[‡] This might explain Ford Motor Company's announcement that it would not meet its goal of producing 250,000 gas-electric hybrid autos by the end of the decade and would instead focus on building vehicles that run on alternative fuels, such as E85. See Micheline Maynard and Jeremy W. Peters, "Ford Shifts Its Focus Away from Hybrid Vehicles," The New York Times, June 29, 2006,

[†] See appendix for additional data on state incentive programs and mandates.

[1] Brent D. Yacobucci, "Fuel Ethanol: Background and Public Policy Issues," Congressional Research Service, March 3, 2006.

[2] Ibid.

[3] "Ethanol Production Continues to Grow,", May 26, 2006,

[4] Statement of Bob Dinneen, President, Renewable Fuels Associations, before the House Energy and Commerce Committee, May 11, 2006, p. 4.

[5] Jon Chavez, "Critics Doubt Benefit of Ethanol Gas Blend," The Toledo Blade, May 7, 2006,

[6] "The 2005 U.S. Energy Bill Mandates," Lundberg Letter, Vol. XXXII No. 16, August 29, 2005.

[7] Brent D. Yacobucci, "Fuel Ethanol: Background and Public Policy Issues," p. 6.

[8] Ibid.

[9] "E85 Background," American Lung Association of the Upper Midwest,

[10] H. Sterling Burnett, "Ethanol Benefits Makers, Legislators Who Support Their Cause," National Center for Policy Analysis, June 6, 2006,

[11] Ray Brindal, "Australia's Ethanol Plan Could Hit Livestock Industry," Dow Jones Newswires, August 30, 2005, posted at

[12] Alexei Barrionuevo, "Boom in Ethanol Reshapes Economy of Heartland," The New York Times, June 25, 2006,

[13] See: for more on Pimentel and Patzek's analysis.

[14] The Energy Department's web site,, directs readers to what is essentially a summary of the debate from the National Corn Growers Association perspective ( Readers may be hard-pressed to determine which side, if either, actually won the debate.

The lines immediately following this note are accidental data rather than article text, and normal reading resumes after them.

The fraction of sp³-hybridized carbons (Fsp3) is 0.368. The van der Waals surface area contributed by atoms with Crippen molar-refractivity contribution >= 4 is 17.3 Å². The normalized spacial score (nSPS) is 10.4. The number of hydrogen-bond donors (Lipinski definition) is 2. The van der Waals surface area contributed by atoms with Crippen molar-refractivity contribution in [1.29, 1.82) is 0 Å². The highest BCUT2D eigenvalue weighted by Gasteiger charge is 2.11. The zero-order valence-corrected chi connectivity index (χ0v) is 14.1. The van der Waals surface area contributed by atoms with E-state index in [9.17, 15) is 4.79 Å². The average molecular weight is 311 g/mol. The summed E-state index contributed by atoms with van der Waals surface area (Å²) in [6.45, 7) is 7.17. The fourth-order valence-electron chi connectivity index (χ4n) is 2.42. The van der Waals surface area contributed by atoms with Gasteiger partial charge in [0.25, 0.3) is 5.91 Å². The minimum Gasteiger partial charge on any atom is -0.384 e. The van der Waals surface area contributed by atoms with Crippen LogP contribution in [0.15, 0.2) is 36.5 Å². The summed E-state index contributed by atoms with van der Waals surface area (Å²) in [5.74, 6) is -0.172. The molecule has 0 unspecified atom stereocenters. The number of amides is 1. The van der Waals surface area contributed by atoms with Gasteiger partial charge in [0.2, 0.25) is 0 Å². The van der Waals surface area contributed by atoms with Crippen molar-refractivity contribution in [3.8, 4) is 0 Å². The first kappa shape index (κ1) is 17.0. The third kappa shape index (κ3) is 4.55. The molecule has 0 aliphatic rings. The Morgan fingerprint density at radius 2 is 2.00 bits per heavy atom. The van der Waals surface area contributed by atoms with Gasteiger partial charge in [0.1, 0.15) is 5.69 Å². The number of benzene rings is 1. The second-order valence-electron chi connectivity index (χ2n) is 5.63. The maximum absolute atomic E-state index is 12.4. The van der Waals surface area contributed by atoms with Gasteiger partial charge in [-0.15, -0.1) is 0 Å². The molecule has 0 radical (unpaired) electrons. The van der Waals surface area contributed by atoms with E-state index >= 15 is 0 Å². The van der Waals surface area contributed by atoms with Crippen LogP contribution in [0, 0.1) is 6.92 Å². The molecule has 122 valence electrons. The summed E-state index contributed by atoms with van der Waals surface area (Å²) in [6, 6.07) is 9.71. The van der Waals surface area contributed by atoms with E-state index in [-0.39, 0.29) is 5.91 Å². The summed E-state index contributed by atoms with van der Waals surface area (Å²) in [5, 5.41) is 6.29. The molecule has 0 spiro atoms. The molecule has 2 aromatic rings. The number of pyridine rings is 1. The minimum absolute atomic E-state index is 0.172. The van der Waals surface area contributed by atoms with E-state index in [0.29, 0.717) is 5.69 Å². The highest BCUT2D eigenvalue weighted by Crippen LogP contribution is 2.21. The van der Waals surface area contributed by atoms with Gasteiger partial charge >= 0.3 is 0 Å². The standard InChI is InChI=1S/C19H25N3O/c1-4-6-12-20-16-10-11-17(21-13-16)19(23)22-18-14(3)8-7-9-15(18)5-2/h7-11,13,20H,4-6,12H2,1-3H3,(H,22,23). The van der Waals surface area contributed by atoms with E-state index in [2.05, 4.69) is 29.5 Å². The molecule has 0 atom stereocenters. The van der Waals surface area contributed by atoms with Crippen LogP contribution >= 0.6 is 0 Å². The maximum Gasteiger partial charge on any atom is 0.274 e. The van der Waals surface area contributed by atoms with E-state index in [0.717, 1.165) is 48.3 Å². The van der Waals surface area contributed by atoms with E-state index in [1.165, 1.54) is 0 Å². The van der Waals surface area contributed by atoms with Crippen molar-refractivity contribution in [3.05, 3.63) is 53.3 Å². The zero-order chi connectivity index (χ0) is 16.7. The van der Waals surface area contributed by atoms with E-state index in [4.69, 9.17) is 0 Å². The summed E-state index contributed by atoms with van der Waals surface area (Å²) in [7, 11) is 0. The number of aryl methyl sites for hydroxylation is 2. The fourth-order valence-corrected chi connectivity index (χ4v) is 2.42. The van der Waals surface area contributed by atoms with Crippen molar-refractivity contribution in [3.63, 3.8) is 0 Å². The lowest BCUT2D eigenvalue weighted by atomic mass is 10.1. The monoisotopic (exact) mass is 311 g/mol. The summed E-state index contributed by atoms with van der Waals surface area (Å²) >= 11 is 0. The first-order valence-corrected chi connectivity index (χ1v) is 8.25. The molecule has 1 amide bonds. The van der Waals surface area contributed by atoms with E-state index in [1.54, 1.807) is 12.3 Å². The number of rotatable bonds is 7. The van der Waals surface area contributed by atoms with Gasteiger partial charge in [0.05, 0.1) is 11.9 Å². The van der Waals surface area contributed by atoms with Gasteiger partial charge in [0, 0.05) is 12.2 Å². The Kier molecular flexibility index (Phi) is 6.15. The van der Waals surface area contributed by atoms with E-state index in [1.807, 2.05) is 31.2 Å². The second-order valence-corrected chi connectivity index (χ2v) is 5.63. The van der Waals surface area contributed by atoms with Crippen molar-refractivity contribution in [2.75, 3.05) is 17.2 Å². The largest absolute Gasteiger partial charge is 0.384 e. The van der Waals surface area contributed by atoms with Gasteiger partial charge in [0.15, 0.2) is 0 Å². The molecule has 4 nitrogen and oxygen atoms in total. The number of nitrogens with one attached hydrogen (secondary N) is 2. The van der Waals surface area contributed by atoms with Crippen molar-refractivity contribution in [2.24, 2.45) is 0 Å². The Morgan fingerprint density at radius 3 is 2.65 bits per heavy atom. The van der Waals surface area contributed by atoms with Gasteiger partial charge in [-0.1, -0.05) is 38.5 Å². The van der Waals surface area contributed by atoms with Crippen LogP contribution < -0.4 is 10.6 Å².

[15] Jon Chavez, "Critics Doubt Benefit of Ethanol Gas Blend."

[16] "Move Afoot to Expand Ethanol Subsidies,", April 5, 2006,

[17] Statement of Tony Simpson, General Manager of Michigan Ethanol, LLC, before the House Agriculture Committee – Subcommittee on Department Operations, Oversight, Dairy, Nutrition and Forestry, May 22, 2006.

[18] Jeff Wilson and Joe Carroll, "Exxon Mobil CEO Calls for an End to Ethanol Subsidies," Detroit Free Press, March 9, 2006,

[19] Carol Hunter, "With Focus, Iowa Can Keep Edge in Ethanol," The Des Moines Register, June 4, 2006,

[20] Editorial, "Energy Illusions: Time to End Subsidies for Ethanol Pipe Dream," The Salt Lake Tribune, June 26, 2006,

[21] Michael Pollan, The Omnivore's Dilemma: A Natural History of Four Meals, The Penguin Press, New York, 2006.

[22] Ibid., p. 62.

[23] Brent D. Yacobucci, "Fuel Ethanol: Background and Public Policy Issues."

[24] Ibid., p. 10.

[25] Ibid.

[26] Jeff Wilson and Joe Carroll, "Exxon Mobil CEO Calls for an End to Ethanol Subsidies."

[27] Pete Geddes, "Another Ethanol Boondoggle," Bozeman Daily Chronicle, April 20, 2005, posted at

[28] "Ethanol Subsidy Questioned as Oil Prices Soar," Duluth News Tribune, April 24, 2006,

[29] AnTuan Guerry, "Gas Prices, Ethanol Fuel Spark Senate Fight,", June 8, 2006,

[30] James Bovard, "Archer Daniels Midland: A Case Study in Corporate Welfare," Cato Institute, Cato Policy Analysis No. 241, September 26, 1995,

[31] Henry Payne, "Loophole Fuels Detroit's Ethanol Fixation," The Detroit News, June 8, 2006,

[32] "Greenspan Backs Ethanol Made from Biomass," The Des Moines Register, June 8, 2006,

[33] Brent D. Yacobucci, "Fuel Ethanol: Background and Public Policy Issues."

[34] Remarks of Senator Charles Schumer, Congressional Record, June 14, 2005, p. S6464.

[35] "The 2005 U.S. Energy Bill Mandates," Lundberg Letter, p. 5.